The Department of Homeland Security announced today that it is finalizing plans to open a satellite office in Silicon Valley.
“We want to strengthen critical relationships in Silicon Valley and ensure that the government and the private sector benefit from each other’s research and development,” said DHS secretary Jeh Johnson, in a speech at the RSA Conference in San Francisco, the world’s largest cybersecurity conference.
Johnson added that the Department hopes “to convince some of the talented workforce here in Silicon Valley to come to Washington,” and he called on top Silicon Valley talent to “consider a tour of service for your country.”
Some people in tech are already heeding the public sector’s call. Just a few weeks ago, the White House named its first-ever Director of Information Technology — former Facebook engineering director David Recordon — and several other high-profile tech executives have made the move into government. Last August, Mickey Dickerson, a former Google engineer, was tapped to lead the U.S. Digital Service, a newly created federal project tasked with “redesigning public services,” using the kind of intuitive technology that Americans are used to getting from private industry.
The DHS’s mandate in the Bay Area will be beefing up national cybersecurity. High-profile breaches like the Sony Pictures hack have forced the feds to start taking cybersecurity seriously, and the fact that the Pentagon’s Twitter feeds were successfully hacked by ISIS sympathizers in January only added to the urgency of the issue. Being in Silicon Valley, in addition to its symbolic importance, will allow the DHS to be closer to the pool of engineers it no doubt hopes to recruit.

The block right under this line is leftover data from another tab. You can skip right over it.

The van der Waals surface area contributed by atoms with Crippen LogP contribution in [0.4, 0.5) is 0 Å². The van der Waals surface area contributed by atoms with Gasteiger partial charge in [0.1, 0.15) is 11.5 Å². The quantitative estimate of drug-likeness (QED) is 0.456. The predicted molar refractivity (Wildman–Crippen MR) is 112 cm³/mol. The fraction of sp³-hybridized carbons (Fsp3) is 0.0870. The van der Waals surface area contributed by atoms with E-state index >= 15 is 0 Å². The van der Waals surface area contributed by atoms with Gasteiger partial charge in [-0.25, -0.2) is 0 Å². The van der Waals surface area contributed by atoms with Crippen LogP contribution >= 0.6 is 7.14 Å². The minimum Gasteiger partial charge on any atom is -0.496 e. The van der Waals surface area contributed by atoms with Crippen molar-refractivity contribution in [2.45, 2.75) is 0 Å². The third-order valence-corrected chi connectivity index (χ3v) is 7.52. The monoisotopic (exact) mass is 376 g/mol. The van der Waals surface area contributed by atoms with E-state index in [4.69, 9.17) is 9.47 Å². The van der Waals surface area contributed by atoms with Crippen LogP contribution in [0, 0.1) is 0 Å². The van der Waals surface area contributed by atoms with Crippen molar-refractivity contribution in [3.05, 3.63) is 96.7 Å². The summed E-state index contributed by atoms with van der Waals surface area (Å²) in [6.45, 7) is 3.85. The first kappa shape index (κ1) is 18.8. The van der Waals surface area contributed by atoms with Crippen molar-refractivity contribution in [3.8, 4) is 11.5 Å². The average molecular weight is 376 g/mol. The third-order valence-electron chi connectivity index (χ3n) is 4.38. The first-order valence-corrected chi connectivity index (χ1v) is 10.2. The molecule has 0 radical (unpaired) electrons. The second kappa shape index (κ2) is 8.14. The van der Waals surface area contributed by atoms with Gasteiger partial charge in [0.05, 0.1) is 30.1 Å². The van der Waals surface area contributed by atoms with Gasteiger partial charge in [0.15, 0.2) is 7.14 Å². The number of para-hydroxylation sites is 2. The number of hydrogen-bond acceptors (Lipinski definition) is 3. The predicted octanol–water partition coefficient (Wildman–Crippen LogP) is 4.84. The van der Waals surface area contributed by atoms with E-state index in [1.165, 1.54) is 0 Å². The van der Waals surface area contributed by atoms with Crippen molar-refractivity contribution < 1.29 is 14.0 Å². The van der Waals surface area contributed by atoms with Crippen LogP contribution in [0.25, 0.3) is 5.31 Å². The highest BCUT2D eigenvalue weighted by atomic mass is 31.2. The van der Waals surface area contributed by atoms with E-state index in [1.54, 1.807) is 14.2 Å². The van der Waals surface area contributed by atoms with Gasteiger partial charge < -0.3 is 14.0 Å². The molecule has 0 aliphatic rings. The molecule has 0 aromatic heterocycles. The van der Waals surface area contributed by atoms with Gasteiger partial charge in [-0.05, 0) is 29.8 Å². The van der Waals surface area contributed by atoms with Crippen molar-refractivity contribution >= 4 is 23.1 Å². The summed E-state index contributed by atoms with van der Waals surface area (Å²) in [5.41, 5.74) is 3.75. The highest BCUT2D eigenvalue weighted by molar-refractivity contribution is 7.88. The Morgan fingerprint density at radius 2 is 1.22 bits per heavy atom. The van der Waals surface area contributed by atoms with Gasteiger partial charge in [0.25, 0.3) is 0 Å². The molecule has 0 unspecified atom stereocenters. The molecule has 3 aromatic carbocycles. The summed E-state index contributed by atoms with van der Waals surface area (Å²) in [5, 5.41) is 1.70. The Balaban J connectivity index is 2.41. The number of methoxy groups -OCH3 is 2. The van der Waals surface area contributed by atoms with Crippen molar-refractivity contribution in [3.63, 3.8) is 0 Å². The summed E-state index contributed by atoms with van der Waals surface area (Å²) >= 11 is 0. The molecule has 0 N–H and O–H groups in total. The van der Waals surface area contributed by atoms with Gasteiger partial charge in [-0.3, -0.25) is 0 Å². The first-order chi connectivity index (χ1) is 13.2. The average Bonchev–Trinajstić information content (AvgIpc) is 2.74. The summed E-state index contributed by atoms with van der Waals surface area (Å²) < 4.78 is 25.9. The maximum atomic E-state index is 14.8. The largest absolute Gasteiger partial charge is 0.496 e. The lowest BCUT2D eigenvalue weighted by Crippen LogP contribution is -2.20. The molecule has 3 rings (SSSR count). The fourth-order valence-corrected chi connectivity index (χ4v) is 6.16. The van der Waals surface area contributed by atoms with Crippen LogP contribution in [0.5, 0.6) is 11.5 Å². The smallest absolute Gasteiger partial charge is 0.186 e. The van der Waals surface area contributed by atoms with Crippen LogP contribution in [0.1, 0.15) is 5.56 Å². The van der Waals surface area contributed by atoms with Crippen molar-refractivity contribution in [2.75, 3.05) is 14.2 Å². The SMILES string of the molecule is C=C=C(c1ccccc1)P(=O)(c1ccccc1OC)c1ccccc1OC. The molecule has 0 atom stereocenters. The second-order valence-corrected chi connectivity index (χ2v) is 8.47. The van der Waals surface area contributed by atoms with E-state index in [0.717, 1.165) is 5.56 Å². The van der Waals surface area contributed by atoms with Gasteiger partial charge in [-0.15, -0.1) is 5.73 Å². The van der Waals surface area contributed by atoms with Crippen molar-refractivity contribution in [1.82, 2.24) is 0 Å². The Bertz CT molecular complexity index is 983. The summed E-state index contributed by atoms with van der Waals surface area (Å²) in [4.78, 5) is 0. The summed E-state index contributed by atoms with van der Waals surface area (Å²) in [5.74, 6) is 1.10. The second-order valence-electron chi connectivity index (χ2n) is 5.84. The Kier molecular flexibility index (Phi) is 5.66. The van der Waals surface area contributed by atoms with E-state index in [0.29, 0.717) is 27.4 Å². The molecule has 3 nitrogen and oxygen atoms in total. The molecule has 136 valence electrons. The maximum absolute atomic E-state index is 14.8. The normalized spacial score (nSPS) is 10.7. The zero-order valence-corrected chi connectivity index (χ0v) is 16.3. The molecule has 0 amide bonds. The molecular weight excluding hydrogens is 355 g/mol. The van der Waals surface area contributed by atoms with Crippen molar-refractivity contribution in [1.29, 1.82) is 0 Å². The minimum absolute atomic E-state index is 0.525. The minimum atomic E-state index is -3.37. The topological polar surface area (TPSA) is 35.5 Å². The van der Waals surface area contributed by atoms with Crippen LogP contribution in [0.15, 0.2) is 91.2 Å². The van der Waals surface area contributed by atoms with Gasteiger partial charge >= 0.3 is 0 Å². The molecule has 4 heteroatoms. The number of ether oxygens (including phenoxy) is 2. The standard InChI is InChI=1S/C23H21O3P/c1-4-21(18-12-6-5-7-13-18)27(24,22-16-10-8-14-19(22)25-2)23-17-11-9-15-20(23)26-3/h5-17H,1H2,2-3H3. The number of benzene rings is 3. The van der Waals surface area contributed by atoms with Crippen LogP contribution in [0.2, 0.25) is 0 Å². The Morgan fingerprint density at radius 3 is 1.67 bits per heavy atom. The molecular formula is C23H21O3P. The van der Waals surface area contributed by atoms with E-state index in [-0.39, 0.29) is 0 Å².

For his part, Johnson said he has directed the DHS to “go full throttle” on technology that will help it monitor cybersecurity threats in the U.S. “Later this year, we will be in a position to begin to accept cyber threat indicators from the private sector in automated near real-time format,” he said.
The DHS already has investments in the tech sector, including Virginia technology security company Kryptowire, which the Department funded as it made the transition into the private sectors from its government roots. It also won’t be the only national security outpost in the Bay Area: In-Q-Tel, the CIA’s venture capital arm, has an office in Menlo Park, and Palantir Technologies, the private start-up that provides data services to the NSA, FBI, and CIA, among other clients, is located down the road in Palo Alto.
“We are all only as strong as our weakest link,” Johnson said at the RCA Conference. “There are wide differences in the level of sophistication in American business when it comes to cybersecurity. Yet we are all increasingly interconnected.”
Presumably, a new DHS office in Silicon Valley will allow it to collaborate more closely with existing government projects in the region. And if President Obama really does want to make the federal government more like Google, having real estate near Mountain View can’t hurt.